Credit Risk

Future of the Auto Industry: You Asked, Experts Answered

Future of the Auto Industry: You Asked, Experts Answered

August 25, 2022 | Jamie Bassaline

During our August 11 Market Pulse webinar, our experts discussed details pertaining to the automotive industry, as well as, the latest economic update, small business insights, and consumer credit trends. 
This month’s presenters included Steve Greenfield, CEO of Automotive Ventures; Jeff Jensen, Vice President at Keybridge; Sarah Briscoe, Lead Commercial Statistical Analyst at Equifax; and Tom Aliff, Risk Consulting Leader at Equifax. 

Our presenters followed up with audience members’ questions* about GDP growth, inflation, and EVs. 
Presenters answer the many critical questions below on the future of the automotive industry.  

Watch a replay of our August webinar, “Market Pulse: The Future of the Automotive Industry” or download the presentation.

Since 1945, every time there have been 2 successive quarters of negative GDP growth, a recession has been declared. With consumer stress depleting and savings rates below their long term average (2005-2018), is it safe to say that consumer spending is driven by inflation, propped up by savings from 2020/2021?


Jeff Jensen: Recession vs. two quarters of negative growth: previously, when the economy has contracted two quarters in a row, a variety of economic indicators are also flashing red. When determining the timing of a recession, the National Bureau of Economic Research looks for a significant decline in economic activity that is spread across the economy and lasts more than a few months. 

The main things they consider are (1) real personal income less transfers, (2) nonfarm payroll employment (i.e., job growth from perspective of employers) (3) employment as measured by the household survey (i.e., job growth from perspective of employees), (4) real personal consumption expenditures (i.e., inflation-adjusted consumer spending), wholesale-retail sales adjusted for price changes (i.e., inflation-adjusted retail spending), and industrial production (i.e., factory activity). Most of these metrics continued to show strength despite negative GDP growth, which is why we believe it is unlikely a recession occurred in the first half of the year -- though it is hard to imagine the economy continuing to contract in real terms unless these indicators also weaken.

When it comes to consumer spending and inflation, yes, it is fair to say that spending totals have been boosted by higher prices (which, thus far at least, consumers have been generally willing to pay without significant cutbacks elsewhere), as well as higher savings in 2020-21. Part of consumer resilience is likely due to the trillions in Federal support spent in 2020 and 2021; part is due to reduced spending in 2020-21, both because of pandemic restrictions, but also due to programs that allowed consumers to defer payments like rent, mortgages, and student loans (the latter is still in place); part is due to a high rate of employment across the economy (with strong nominal wage growth to boot, especially at the lower end of the income spectrum); and part is due to strong stock market performance since 2020. 

Looking ahead, there are signs of rising consumer stress among lower-income consumers and those with lower credit scores, but generally consumer stress is below pre-pandemic levels. Whether it stays there will hinge on the Federal Government's ability to tame inflation and achieve a "soft landing." Most economists are skeptical of the Federal Government's ability to do this, but time will tell. So far, the labor market has withstood rapid rate hikes without missing a beat, but more hikes are undoubtedly on the way.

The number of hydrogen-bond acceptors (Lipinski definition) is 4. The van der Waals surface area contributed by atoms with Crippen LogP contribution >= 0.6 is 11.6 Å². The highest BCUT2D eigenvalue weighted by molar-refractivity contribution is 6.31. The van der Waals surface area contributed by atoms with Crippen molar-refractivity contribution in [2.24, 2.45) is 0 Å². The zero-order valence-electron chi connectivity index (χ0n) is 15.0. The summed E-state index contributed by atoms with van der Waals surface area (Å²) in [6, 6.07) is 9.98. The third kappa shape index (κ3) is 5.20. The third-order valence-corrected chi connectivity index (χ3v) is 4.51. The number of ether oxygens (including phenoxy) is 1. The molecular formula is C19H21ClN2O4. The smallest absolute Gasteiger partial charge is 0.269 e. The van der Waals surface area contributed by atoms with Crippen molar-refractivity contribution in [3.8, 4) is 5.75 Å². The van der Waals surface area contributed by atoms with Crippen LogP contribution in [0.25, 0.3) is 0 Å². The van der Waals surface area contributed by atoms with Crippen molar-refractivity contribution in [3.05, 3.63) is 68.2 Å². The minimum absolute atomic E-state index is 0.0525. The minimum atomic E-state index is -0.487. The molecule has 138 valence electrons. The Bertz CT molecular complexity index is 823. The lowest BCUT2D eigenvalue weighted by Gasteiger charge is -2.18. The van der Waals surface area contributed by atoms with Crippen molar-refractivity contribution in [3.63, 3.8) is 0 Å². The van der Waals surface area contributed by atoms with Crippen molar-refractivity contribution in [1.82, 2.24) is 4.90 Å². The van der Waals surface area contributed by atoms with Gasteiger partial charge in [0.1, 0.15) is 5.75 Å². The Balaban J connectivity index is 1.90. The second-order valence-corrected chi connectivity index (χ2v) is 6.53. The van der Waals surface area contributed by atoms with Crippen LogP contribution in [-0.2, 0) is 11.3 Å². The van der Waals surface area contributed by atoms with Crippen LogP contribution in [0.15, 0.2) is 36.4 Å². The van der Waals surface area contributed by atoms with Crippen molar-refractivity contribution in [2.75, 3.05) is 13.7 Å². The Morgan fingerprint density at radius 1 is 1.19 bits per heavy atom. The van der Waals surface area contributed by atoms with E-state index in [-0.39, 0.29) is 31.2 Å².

What about the issue of batteries? How do we recycle them? How expensive is it to replace them?


Steve Greenfield: I believe there will be a wave of new companies that help with battery recycling: either extracting and repurposing raw battery components like Lithium, or refurbishing and repurposing the whole EV battery (for example to provide a buffer to the grid for EV chargers). 

Will vehicle subscriptions see an increase as an option for purchases with EVs? How soon would we see models that are eligible for the new tax credits that have been announced?

Steve Greenfield: I believe that the Captive Finance companies will continue to explore subscription/lease hybrid models like Volvo Cares. I think there is a far greater opportunity for the subscription model for used vehicles.

Is there fear that China entering the US market with their EV capabilities will be detrimental to the US automakers?

Steve Greenfield: Yes. I believe that many Chinese OEMs will eventually enter the U.S. market and will take market share from the legacy OEMs.


* The opinions, estimates and forecasts presented herein are for general information use only. This material is based upon information that we consider to be reliable, but we do not represent that it is accurate or complete. No person should consider distribution of this material as making any representation or warranty with respect to such material and should not rely upon it as such. Equifax does not assume any liability for any loss that may result from the reliance by any person upon any such information or opinions. Such information and opinions are subject to change without notice. The opinions, estimates, forecasts, and other views published herein represent the views of the presenters as of the date indicated and do not necessarily represent the views of Equifax or its management.

Jamie Bassaline

Jamie Bassaline

Marketing Associate - Content Curator

Jamie Bassaline has been part of Equifax since 2019. Jamie holds a Master’s Degree in Social Media and Mobile Marketing from Pace University and a Bachelor’s of Business Administration with a concentration in Marketing from Florida Atlantic University.